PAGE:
We all need good hare days.....a post Easter challenge !

We all need good hare days.....a post Easter challenge !

What an amazing bunch of people I have reading my FB posts and connecting with me via my website and here on my blog. I learnt this week that hares are indeed associated with Easter and I quote....

 Wendy Knipe

As mentioned above, the Easter bunny comes from the hare that was part of the pagan worship of the goddess Oestre and that's where the name Easter comes from!
Liz Clunie
The springtime festival celebrated before Christianity had a hare as representation (along with eggs), so you are totally traditional and totally appropriate to the day. As well as being super talented of course....fab pic 💗
But I also learnt that Hares are a very different species to rabbits, I love getting all this knowledge , it adds to the paintings I paint and it amazes me that people take time to comment, thankyou.
I hope you all had a good bank holiday weekend, we enjoyed sunny days in the garden
Lovely walks through the mid Devon countryside
and even a trip to the coast.
and I ate too much chocolate and enjoyed some family time.
So now onto the real point of this blog , a hare painting.....

Ok so I have painted many hares in my painting life, but I shan't apologise for that, as they bring me joy and each hare is a new challenge.

First get the drawing right, make sure things are in the right place , stand back , look at it and correct anything you think is wrong.

Then I take a paper clip, unwind it a bit and dip it in masking fluid , to mask off the whiskers.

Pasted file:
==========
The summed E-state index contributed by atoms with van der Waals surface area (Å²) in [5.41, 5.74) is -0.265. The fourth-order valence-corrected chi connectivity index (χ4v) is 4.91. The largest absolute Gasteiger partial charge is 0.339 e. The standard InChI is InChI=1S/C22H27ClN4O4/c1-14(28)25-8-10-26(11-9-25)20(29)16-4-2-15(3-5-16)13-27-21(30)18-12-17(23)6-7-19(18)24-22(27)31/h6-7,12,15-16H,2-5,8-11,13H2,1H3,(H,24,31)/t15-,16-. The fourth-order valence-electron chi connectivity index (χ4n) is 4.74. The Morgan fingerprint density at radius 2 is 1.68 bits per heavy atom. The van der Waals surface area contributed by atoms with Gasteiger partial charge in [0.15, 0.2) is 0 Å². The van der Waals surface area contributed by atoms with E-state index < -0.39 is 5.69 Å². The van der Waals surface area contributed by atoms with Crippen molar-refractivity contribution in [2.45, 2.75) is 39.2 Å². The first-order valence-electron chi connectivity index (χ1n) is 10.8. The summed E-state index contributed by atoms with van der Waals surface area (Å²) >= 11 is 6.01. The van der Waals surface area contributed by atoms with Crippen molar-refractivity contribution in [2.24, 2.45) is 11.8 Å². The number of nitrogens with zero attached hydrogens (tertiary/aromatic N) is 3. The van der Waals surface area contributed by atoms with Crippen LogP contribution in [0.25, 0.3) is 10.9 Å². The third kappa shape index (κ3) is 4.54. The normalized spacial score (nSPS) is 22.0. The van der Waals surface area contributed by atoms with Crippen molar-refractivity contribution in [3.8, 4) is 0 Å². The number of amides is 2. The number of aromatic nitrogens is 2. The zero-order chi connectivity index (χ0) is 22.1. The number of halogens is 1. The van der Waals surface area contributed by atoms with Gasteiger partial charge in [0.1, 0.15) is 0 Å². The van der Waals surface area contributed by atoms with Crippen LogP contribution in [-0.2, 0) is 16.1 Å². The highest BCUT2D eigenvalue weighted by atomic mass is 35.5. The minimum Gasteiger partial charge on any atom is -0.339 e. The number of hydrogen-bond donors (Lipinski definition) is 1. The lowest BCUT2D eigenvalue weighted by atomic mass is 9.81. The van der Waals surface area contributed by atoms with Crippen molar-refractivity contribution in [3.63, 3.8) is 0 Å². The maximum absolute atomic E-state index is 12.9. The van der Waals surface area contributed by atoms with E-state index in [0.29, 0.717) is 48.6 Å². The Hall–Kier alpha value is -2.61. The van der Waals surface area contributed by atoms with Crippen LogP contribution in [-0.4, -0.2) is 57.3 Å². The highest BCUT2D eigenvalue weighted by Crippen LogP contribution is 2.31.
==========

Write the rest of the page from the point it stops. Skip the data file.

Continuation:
Now I can concentrate on the eyes. Look and look again. Start with the lightest part, I like yellow ochre , then some orangy raw  sienna. Then add the darker tones, I always add a touch of cerulean blue to reflect the sky, and my black is made up of indigo and sepia.

Now onto the nose, yellow ochre and a mix of cadmium red and cobalt blue, for that dark purply colour. Oh a touch of cerulean blue too.

Now to let your brush dance. Be much more gestural. I under paint in yellow ochre but I add darker tones in browns and reds, blues and purples. All wet in wet to look like fur.

Now I turn him upside down to paint those magnificent ears. Yellow ochre with a touch of burnt umber , then while that is wet go in with a strong mix of cadmium red and cobalt blue to get right in his ear, to those dark crevasses. Let watercolour work it's magic, especially where the 2 colours meet, it will look like real fur then.

So when the ears are done, leave them, try not to fiddle too much, and slosh loads of water and paint on the rest of the hare. Add darks and browns and blues, and be as loose as you dare. Use bigger brushes and let the watercolour do what it needs to.

Now let it completely dry , and rub off the masking fluid, and hare he is is !



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I love your work! Do you offer and step by step classes or tutorials?
Thank you for your blog.


I was first attracted to your art by a painting of a hare you had done that I saw on Pinterest. I love all your work, but I still love the way you paint hares the most. Thank you for sharing your methods, it is so generous of you. I hope your health is continuing to improve too.

Carole Jamieson

Thank you I look forward to giving this a go. You are a very good teacher!


I am a rabbit/bunny/hare collector. I LOVE them all! I will one day own one of your beautiful hares for my collection. They are amazing!

Bobbie Hill

Fabulous blog, I love trying yes trying to draw Hares I also love their character such a joy when you spy one in a field of long lush green grass, those long ears sticking up! I
Great blog I love how you phrase words when you are explaining to us what to do or what you do to help us out, it brings the drawing to life. I will definitely try and be more free with the water I think I place my watercolours too carefully.
Thank you as always

Diane Hayward

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